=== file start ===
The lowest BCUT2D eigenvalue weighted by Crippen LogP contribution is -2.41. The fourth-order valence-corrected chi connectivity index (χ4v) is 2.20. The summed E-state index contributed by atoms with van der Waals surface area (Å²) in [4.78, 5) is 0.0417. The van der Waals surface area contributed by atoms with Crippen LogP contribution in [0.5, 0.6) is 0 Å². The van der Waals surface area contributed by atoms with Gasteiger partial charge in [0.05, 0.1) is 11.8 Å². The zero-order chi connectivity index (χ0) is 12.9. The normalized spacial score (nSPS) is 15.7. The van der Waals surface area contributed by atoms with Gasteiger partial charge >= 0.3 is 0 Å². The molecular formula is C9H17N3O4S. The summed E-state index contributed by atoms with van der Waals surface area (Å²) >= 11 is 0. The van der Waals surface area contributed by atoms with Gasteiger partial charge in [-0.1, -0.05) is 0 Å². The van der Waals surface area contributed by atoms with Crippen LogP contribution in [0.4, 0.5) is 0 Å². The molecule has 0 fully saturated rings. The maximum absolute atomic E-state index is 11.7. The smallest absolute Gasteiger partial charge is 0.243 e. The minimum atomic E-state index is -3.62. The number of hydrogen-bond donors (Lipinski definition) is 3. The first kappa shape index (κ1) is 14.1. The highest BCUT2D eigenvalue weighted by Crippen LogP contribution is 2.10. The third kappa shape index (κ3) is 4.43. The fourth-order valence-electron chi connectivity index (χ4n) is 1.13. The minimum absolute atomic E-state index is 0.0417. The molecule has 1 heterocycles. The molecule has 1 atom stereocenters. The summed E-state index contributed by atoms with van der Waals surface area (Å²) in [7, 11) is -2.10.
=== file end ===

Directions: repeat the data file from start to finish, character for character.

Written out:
The lowest BCUT2D eigenvalue weighted by Crippen LogP contribution is -2.41. The fourth-order valence-corrected chi connectivity index (χ4v) is 2.20. The summed E-state index contributed by atoms with van der Waals surface area (Å²) in [4.78, 5) is 0.0417. The van der Waals surface area contributed by atoms with Crippen LogP contribution in [0.5, 0.6) is 0 Å². The van der Waals surface area contributed by atoms with Gasteiger partial charge in [0.05, 0.1) is 11.8 Å². The zero-order chi connectivity index (χ0) is 12.9. The normalized spacial score (nSPS) is 15.7. The van der Waals surface area contributed by atoms with Gasteiger partial charge >= 0.3 is 0 Å². The molecular formula is C9H17N3O4S. The summed E-state index contributed by atoms with van der Waals surface area (Å²) >= 11 is 0. The van der Waals surface area contributed by atoms with Gasteiger partial charge in [-0.1, -0.05) is 0 Å². The van der Waals surface area contributed by atoms with Crippen LogP contribution in [0.4, 0.5) is 0 Å². The molecule has 0 fully saturated rings. The maximum absolute atomic E-state index is 11.7. The smallest absolute Gasteiger partial charge is 0.243 e. The minimum atomic E-state index is -3.62. The number of hydrogen-bond donors (Lipinski definition) is 3. The first kappa shape index (κ1) is 14.1. The highest BCUT2D eigenvalue weighted by Crippen LogP contribution is 2.10. The third kappa shape index (κ3) is 4.43. The fourth-order valence-electron chi connectivity index (χ4n) is 1.13. The minimum absolute atomic E-state index is 0.0417. The molecule has 1 heterocycles. The molecule has 1 atom stereocenters. The summed E-state index contributed by atoms with van der Waals surface area (Å²) in [7, 11) is -2.10.